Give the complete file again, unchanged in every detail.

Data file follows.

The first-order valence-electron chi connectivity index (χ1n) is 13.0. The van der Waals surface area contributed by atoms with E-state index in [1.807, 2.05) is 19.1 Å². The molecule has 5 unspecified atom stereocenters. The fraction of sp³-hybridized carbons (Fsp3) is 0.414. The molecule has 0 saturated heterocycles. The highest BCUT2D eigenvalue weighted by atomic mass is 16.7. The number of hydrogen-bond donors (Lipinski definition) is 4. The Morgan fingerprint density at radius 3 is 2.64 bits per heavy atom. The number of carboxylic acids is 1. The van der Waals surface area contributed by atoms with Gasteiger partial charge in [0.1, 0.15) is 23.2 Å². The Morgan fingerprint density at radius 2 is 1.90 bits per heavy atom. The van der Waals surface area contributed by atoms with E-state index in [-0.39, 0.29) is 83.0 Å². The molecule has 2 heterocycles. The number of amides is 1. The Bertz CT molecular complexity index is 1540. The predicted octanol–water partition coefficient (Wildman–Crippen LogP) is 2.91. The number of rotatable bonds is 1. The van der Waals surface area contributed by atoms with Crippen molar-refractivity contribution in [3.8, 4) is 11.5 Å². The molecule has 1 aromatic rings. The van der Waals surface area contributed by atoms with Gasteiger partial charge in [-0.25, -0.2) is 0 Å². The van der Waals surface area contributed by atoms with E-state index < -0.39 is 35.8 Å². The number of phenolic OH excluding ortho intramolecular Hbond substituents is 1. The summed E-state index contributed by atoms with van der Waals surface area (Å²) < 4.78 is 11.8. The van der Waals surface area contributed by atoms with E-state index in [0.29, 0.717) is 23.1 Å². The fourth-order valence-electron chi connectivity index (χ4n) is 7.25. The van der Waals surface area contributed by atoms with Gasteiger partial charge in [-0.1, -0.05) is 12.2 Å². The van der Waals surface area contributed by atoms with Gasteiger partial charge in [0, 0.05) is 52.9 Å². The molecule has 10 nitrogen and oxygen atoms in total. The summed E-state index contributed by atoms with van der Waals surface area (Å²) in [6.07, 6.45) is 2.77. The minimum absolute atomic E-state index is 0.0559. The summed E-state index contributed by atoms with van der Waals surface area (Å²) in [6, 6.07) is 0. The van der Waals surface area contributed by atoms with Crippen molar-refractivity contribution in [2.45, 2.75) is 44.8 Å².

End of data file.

The first-order valence-electron chi connectivity index (χ1n) is 13.0. The van der Waals surface area contributed by atoms with E-state index in [1.807, 2.05) is 19.1 Å². The molecule has 5 unspecified atom stereocenters. The fraction of sp³-hybridized carbons (Fsp3) is 0.414. The molecule has 0 saturated heterocycles. The highest BCUT2D eigenvalue weighted by atomic mass is 16.7. The number of hydrogen-bond donors (Lipinski definition) is 4. The Morgan fingerprint density at radius 3 is 2.64 bits per heavy atom. The number of carboxylic acids is 1. The van der Waals surface area contributed by atoms with Gasteiger partial charge in [0.1, 0.15) is 23.2 Å². The Morgan fingerprint density at radius 2 is 1.90 bits per heavy atom. The van der Waals surface area contributed by atoms with E-state index in [-0.39, 0.29) is 83.0 Å². The molecule has 2 heterocycles. The number of amides is 1. The Bertz CT molecular complexity index is 1540. The predicted octanol–water partition coefficient (Wildman–Crippen LogP) is 2.91. The number of rotatable bonds is 1. The van der Waals surface area contributed by atoms with Crippen molar-refractivity contribution in [3.8, 4) is 11.5 Å². The molecule has 1 aromatic rings. The van der Waals surface area contributed by atoms with Gasteiger partial charge in [-0.25, -0.2) is 0 Å². The van der Waals surface area contributed by atoms with E-state index < -0.39 is 35.8 Å². The number of phenolic OH excluding ortho intramolecular Hbond substituents is 1. The summed E-state index contributed by atoms with van der Waals surface area (Å²) < 4.78 is 11.8. The van der Waals surface area contributed by atoms with E-state index in [0.29, 0.717) is 23.1 Å². The fourth-order valence-electron chi connectivity index (χ4n) is 7.25. The van der Waals surface area contributed by atoms with Gasteiger partial charge in [-0.1, -0.05) is 12.2 Å². The van der Waals surface area contributed by atoms with Gasteiger partial charge in [0, 0.05) is 52.9 Å². The molecule has 10 nitrogen and oxygen atoms in total. The summed E-state index contributed by atoms with van der Waals surface area (Å²) in [6.07, 6.45) is 2.77. The minimum absolute atomic E-state index is 0.0559. The summed E-state index contributed by atoms with van der Waals surface area (Å²) in [6, 6.07) is 0. The van der Waals surface area contributed by atoms with Crippen molar-refractivity contribution in [2.45, 2.75) is 44.8 Å².